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ON THE DANGER OF INDECISION ON THE SUBJECT OF
NUMBERS xxii. 18.
And Balaam answered and said unto the servants of Balak, If Balak would give me his house full of silver and gold, I cannot go beyond the word of the Lord my God, to do less or more.
THIS resolution of Balaam appears worthy of the highest commendation. We cannot but applaud the conduct of a man who prefers the sacrifice of the highest worldly advantages to the violation of his duty to his God.
But, alas! this resolution was evidently dictated more by the fear of punishment than by a correct sense of duty. Balaam was selected by the Almighty to be one of those prophets by whom the Divine counsels were communicated to mankind; he was therefore urged by the most powerful considerations to render implicit obedience to the commands of God, and to be the passive instrument of his infinitely wise and sovereign purposes. When, therefore, Balak, the king of Moab, sent to him an entreaty to come and curse the chosen people of the Lord, those whom he knew it was the purpose of God to bless, it was his duty to have rejected instantly the impious request; but, loving the wages of unrighteousness, he ran greedily after reward. Allured by the splendid gifts
which Balak sent by his servants, Balaam indulged a secret wish that he would be allowed to curse the people of Israel; but God, who designed to make Balaam the organ of the predictions of the splendid destinies of the Jewish people, and of the advent of the Messiah, the Star which was to come out of Jacob, and the Sceptre that was to arise out of Israel, permitted him to go with the servants of Balak. As, however, the views of Balaam were mercenary and impious, God's anger was kindled because he went, and he was miraculously reproved. Still we find he persevered in his wicked purposes, and, urged by the tempting offers of Balak, went from place to place, offering sacrifices and practising the superstitious rites of the heathen, in the vain and blasphemous hope that he should at length succeed in prevailing on the Almighty to permit him to curse the enemies of Balak.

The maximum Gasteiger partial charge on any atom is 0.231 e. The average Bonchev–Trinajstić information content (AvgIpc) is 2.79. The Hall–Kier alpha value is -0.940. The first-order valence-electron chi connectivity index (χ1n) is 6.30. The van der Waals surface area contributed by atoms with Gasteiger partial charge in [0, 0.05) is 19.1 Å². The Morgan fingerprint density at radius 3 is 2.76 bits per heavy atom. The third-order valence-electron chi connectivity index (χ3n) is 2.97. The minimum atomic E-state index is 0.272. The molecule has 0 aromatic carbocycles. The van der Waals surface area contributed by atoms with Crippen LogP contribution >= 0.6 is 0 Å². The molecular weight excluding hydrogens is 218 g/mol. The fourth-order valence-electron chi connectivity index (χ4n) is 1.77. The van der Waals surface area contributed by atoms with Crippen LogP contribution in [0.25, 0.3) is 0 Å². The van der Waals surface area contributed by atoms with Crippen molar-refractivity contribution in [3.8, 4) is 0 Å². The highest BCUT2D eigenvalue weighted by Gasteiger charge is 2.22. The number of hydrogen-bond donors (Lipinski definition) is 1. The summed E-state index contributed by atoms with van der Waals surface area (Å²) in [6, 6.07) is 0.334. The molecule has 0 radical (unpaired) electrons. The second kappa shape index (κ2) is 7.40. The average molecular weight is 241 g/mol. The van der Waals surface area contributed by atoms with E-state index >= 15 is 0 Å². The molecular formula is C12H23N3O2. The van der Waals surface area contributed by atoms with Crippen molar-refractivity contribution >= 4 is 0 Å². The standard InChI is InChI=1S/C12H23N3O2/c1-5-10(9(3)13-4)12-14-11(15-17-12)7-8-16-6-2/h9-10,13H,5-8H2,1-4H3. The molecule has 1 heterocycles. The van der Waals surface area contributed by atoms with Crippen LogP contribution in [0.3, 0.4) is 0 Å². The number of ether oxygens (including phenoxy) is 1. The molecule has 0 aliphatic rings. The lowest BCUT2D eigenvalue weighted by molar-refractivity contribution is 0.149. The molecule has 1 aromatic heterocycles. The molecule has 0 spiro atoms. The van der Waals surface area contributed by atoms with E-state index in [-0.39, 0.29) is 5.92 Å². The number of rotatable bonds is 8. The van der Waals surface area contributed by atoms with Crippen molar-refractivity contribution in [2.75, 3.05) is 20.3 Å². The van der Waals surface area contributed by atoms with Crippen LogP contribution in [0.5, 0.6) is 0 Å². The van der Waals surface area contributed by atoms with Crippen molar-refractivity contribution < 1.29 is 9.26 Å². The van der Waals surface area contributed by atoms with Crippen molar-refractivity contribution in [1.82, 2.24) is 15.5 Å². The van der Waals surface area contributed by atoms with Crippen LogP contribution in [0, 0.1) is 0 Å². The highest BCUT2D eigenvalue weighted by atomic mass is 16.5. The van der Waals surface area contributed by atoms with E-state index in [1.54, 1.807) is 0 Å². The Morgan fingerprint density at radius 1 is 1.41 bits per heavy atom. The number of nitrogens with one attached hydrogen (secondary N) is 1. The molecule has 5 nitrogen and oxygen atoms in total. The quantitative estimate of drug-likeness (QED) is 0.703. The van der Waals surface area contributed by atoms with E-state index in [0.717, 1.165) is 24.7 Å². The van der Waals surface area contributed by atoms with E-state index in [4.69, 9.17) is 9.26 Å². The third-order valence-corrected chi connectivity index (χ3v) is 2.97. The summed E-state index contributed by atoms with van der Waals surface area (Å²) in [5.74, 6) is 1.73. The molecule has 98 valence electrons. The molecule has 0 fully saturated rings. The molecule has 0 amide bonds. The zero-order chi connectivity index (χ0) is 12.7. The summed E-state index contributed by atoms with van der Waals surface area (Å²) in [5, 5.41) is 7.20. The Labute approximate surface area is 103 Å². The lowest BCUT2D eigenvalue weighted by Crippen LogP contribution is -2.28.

Indecision of conduct, arising from the love of the wages of unrighteousness, was the disgrace and the crime of Balaam. His soul was not callous to the fear and reverence of the Almighty; for we find him repeatedly declaring, in the words of my text—“ If Balak would give me his house full of silver and gold, I cannot go beyond the word of the Lord my God, to do less or more." Nor was he a stranger to the sentiments of admiration of piety and virtue, since we find him bursting forth in the pious exclamation-" Let me die the death of the righteous, and let my last end be like his." But these pious sentiments were controlled by the sordid passion of avarice-" He ran greedily," is the record concerning him, "after rewards." Hence we perceive him parleying with the tempting offers of Balak, instead of instantly rejecting them; we
find him in some degree the tool of this impious king, and led by him to practise against Israel the arts of divination, instead of consistently adhering to the counsels of the Lord his God.
Indecision was his disgrace and his crime.
My brethren, is Balaam a singular character? Has succeeding ages wiped off from human nature the stain of irresolution and indecision in the concerns of religion, and in the duties which we owe to God? Do we perceive men, who acknowledge the obligations of piety and virtue, and the infinite importance of conciliating the favour of him who is able to save and to destroy, displaying corresponding resolution and decision in their conduct? Do we behold them decidedly ranking themselves among the disciples of the Lord, professing a sense of their complete dependence upon him, and of their duty to serve him; and in opposition to the sneers of the scoffer, to the persecution of the ungodly, to the allurements of wealth, to the solicitations of pleasure, to all the temptations of a world which lieth in wickedness, preserving their allegiance to their heavenly Sovereign, and uniformly obeying all his commands? On the contrary, observation teaches that the principles of human nature are still the same; and that the same indeeision in the concerns of religion which we condemn in the character of Balaam, is still manifested among men. We see numbers hesitating to make that decided choice of the service of God which reason, conscience, and his holy word assure them is their duty, and will prove their felicity. We see numbers who acknowledge the obligations of religion, and whose hearts are interested with her excellence, her consolations, and her joys, still